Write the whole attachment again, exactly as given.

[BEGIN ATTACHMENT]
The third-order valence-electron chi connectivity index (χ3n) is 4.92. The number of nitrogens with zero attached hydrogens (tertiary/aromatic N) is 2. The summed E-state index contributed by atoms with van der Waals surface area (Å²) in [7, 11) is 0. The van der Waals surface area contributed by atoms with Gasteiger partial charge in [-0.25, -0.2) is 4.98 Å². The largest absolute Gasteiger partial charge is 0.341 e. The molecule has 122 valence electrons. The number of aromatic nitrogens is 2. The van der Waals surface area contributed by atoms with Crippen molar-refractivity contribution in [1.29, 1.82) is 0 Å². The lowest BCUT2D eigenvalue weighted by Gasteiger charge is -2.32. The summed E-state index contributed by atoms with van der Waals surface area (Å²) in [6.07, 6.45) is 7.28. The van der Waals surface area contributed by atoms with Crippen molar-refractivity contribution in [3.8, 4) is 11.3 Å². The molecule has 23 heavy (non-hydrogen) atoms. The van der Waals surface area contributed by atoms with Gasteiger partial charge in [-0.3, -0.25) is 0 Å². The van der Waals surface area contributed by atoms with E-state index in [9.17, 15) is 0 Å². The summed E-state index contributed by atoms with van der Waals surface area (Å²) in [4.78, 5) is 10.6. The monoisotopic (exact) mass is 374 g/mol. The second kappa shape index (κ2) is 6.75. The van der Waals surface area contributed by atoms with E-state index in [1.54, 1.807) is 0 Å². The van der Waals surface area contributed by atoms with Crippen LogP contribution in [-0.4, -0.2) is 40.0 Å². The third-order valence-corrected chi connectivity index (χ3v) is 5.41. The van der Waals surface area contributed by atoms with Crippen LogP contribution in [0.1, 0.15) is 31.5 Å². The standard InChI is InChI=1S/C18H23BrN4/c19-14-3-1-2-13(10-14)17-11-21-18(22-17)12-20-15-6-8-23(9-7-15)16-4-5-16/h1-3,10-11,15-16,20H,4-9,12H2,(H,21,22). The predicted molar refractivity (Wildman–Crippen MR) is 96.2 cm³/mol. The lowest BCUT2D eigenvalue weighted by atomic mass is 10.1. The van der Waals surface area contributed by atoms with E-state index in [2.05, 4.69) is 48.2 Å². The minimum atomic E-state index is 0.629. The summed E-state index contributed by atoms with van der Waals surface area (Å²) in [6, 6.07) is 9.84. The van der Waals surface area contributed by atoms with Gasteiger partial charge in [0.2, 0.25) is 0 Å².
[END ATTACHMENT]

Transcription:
The third-order valence-electron chi connectivity index (χ3n) is 4.92. The number of nitrogens with zero attached hydrogens (tertiary/aromatic N) is 2. The summed E-state index contributed by atoms with van der Waals surface area (Å²) in [7, 11) is 0. The van der Waals surface area contributed by atoms with Gasteiger partial charge in [-0.25, -0.2) is 4.98 Å². The largest absolute Gasteiger partial charge is 0.341 e. The molecule has 122 valence electrons. The number of aromatic nitrogens is 2. The van der Waals surface area contributed by atoms with Crippen molar-refractivity contribution in [1.29, 1.82) is 0 Å². The lowest BCUT2D eigenvalue weighted by Gasteiger charge is -2.32. The summed E-state index contributed by atoms with van der Waals surface area (Å²) in [6.07, 6.45) is 7.28. The van der Waals surface area contributed by atoms with Crippen molar-refractivity contribution in [3.8, 4) is 11.3 Å². The molecule has 23 heavy (non-hydrogen) atoms. The van der Waals surface area contributed by atoms with Gasteiger partial charge in [-0.3, -0.25) is 0 Å². The van der Waals surface area contributed by atoms with E-state index in [9.17, 15) is 0 Å². The summed E-state index contributed by atoms with van der Waals surface area (Å²) in [4.78, 5) is 10.6. The monoisotopic (exact) mass is 374 g/mol. The second kappa shape index (κ2) is 6.75. The van der Waals surface area contributed by atoms with E-state index in [1.54, 1.807) is 0 Å². The van der Waals surface area contributed by atoms with Crippen LogP contribution in [-0.4, -0.2) is 40.0 Å². The third-order valence-corrected chi connectivity index (χ3v) is 5.41. The van der Waals surface area contributed by atoms with Crippen LogP contribution in [0.1, 0.15) is 31.5 Å². The standard InChI is InChI=1S/C18H23BrN4/c19-14-3-1-2-13(10-14)17-11-21-18(22-17)12-20-15-6-8-23(9-7-15)16-4-5-16/h1-3,10-11,15-16,20H,4-9,12H2,(H,21,22). The predicted molar refractivity (Wildman–Crippen MR) is 96.2 cm³/mol. The lowest BCUT2D eigenvalue weighted by atomic mass is 10.1. The van der Waals surface area contributed by atoms with E-state index in [2.05, 4.69) is 48.2 Å². The minimum atomic E-state index is 0.629. The summed E-state index contributed by atoms with van der Waals surface area (Å²) in [6, 6.07) is 9.84. The van der Waals surface area contributed by atoms with Gasteiger partial charge in [0.2, 0.25) is 0 Å².